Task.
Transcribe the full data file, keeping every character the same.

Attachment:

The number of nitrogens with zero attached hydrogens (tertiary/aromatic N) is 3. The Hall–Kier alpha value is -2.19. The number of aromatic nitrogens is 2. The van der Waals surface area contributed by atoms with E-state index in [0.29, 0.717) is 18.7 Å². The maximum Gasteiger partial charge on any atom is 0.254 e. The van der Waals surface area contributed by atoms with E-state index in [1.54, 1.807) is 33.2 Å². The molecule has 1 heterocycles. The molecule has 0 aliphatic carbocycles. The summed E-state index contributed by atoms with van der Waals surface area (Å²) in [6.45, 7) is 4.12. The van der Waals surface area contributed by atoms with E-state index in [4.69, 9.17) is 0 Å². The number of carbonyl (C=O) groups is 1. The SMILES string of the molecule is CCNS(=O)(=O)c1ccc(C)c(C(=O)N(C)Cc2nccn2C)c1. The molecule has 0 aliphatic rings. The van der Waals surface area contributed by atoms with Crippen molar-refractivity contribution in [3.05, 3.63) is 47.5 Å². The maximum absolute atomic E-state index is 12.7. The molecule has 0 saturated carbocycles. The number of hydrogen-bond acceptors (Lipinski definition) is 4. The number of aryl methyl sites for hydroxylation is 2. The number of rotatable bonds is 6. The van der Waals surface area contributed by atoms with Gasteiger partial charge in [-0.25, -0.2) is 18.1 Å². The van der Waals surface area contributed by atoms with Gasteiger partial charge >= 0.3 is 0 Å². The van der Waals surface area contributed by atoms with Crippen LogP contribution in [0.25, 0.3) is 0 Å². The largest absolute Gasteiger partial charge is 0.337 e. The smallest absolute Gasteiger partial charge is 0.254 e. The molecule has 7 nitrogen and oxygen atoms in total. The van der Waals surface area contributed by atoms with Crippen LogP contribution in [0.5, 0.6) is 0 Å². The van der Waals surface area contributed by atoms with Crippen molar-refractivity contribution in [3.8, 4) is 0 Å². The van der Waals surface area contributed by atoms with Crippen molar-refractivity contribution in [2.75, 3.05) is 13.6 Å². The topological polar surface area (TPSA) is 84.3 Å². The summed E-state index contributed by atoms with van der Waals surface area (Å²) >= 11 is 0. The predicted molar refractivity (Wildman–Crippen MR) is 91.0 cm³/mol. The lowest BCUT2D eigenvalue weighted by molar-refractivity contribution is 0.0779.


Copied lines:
The number of nitrogens with zero attached hydrogens (tertiary/aromatic N) is 3. The Hall–Kier alpha value is -2.19. The number of aromatic nitrogens is 2. The van der Waals surface area contributed by atoms with E-state index in [0.29, 0.717) is 18.7 Å². The maximum Gasteiger partial charge on any atom is 0.254 e. The van der Waals surface area contributed by atoms with E-state index in [1.54, 1.807) is 33.2 Å². The molecule has 1 heterocycles. The molecule has 0 aliphatic carbocycles. The summed E-state index contributed by atoms with van der Waals surface area (Å²) in [6.45, 7) is 4.12. The van der Waals surface area contributed by atoms with E-state index in [4.69, 9.17) is 0 Å². The number of carbonyl (C=O) groups is 1. The SMILES string of the molecule is CCNS(=O)(=O)c1ccc(C)c(C(=O)N(C)Cc2nccn2C)c1. The molecule has 0 aliphatic rings. The van der Waals surface area contributed by atoms with Crippen molar-refractivity contribution in [3.05, 3.63) is 47.5 Å². The maximum absolute atomic E-state index is 12.7. The molecule has 0 saturated carbocycles. The number of hydrogen-bond acceptors (Lipinski definition) is 4. The number of aryl methyl sites for hydroxylation is 2. The number of rotatable bonds is 6. The van der Waals surface area contributed by atoms with Gasteiger partial charge in [-0.25, -0.2) is 18.1 Å². The van der Waals surface area contributed by atoms with Gasteiger partial charge >= 0.3 is 0 Å². The van der Waals surface area contributed by atoms with Crippen LogP contribution in [0.25, 0.3) is 0 Å². The largest absolute Gasteiger partial charge is 0.337 e. The smallest absolute Gasteiger partial charge is 0.254 e. The molecule has 7 nitrogen and oxygen atoms in total. The van der Waals surface area contributed by atoms with Crippen LogP contribution in [0.5, 0.6) is 0 Å². The van der Waals surface area contributed by atoms with Crippen molar-refractivity contribution in [3.8, 4) is 0 Å². The van der Waals surface area contributed by atoms with Crippen molar-refractivity contribution in [2.75, 3.05) is 13.6 Å². The topological polar surface area (TPSA) is 84.3 Å². The summed E-state index contributed by atoms with van der Waals surface area (Å²) >= 11 is 0. The predicted molar refractivity (Wildman–Crippen MR) is 91.0 cm³/mol. The lowest BCUT2D eigenvalue weighted by molar-refractivity contribution is 0.0779.